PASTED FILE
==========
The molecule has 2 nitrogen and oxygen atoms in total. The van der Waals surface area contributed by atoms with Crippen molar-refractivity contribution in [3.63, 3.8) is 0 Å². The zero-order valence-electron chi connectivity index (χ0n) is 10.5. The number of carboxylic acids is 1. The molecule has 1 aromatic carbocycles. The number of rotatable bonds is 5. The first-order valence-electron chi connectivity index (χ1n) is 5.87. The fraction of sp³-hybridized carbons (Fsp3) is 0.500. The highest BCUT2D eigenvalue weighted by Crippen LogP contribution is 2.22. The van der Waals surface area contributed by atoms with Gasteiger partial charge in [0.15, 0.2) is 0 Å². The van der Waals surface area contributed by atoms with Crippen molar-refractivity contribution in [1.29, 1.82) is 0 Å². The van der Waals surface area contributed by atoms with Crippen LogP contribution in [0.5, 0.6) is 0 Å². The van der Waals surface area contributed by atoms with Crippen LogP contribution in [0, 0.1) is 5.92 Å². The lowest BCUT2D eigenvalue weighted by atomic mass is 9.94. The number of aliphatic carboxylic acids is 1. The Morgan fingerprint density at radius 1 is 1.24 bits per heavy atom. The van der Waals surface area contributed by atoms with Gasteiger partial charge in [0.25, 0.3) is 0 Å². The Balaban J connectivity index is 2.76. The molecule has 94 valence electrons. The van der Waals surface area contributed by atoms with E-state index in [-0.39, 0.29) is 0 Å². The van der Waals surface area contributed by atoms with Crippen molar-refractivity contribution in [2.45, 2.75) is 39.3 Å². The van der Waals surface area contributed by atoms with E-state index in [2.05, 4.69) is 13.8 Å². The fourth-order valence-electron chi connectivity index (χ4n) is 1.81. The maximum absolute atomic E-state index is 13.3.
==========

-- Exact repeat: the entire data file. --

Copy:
The molecule has 2 nitrogen and oxygen atoms in total. The van der Waals surface area contributed by atoms with Crippen molar-refractivity contribution in [3.63, 3.8) is 0 Å². The zero-order valence-electron chi connectivity index (χ0n) is 10.5. The number of carboxylic acids is 1. The molecule has 1 aromatic carbocycles. The number of rotatable bonds is 5. The first-order valence-electron chi connectivity index (χ1n) is 5.87. The fraction of sp³-hybridized carbons (Fsp3) is 0.500. The highest BCUT2D eigenvalue weighted by Crippen LogP contribution is 2.22. The van der Waals surface area contributed by atoms with Gasteiger partial charge in [0.15, 0.2) is 0 Å². The van der Waals surface area contributed by atoms with Crippen molar-refractivity contribution in [1.29, 1.82) is 0 Å². The van der Waals surface area contributed by atoms with Crippen LogP contribution in [0.5, 0.6) is 0 Å². The van der Waals surface area contributed by atoms with Crippen LogP contribution in [0, 0.1) is 5.92 Å². The lowest BCUT2D eigenvalue weighted by atomic mass is 9.94. The number of aliphatic carboxylic acids is 1. The Morgan fingerprint density at radius 1 is 1.24 bits per heavy atom. The van der Waals surface area contributed by atoms with Gasteiger partial charge in [0.25, 0.3) is 0 Å². The Balaban J connectivity index is 2.76. The molecule has 94 valence electrons. The van der Waals surface area contributed by atoms with E-state index in [-0.39, 0.29) is 0 Å². The van der Waals surface area contributed by atoms with Crippen molar-refractivity contribution in [2.45, 2.75) is 39.3 Å². The van der Waals surface area contributed by atoms with E-state index in [2.05, 4.69) is 13.8 Å². The fourth-order valence-electron chi connectivity index (χ4n) is 1.81. The maximum absolute atomic E-state index is 13.3.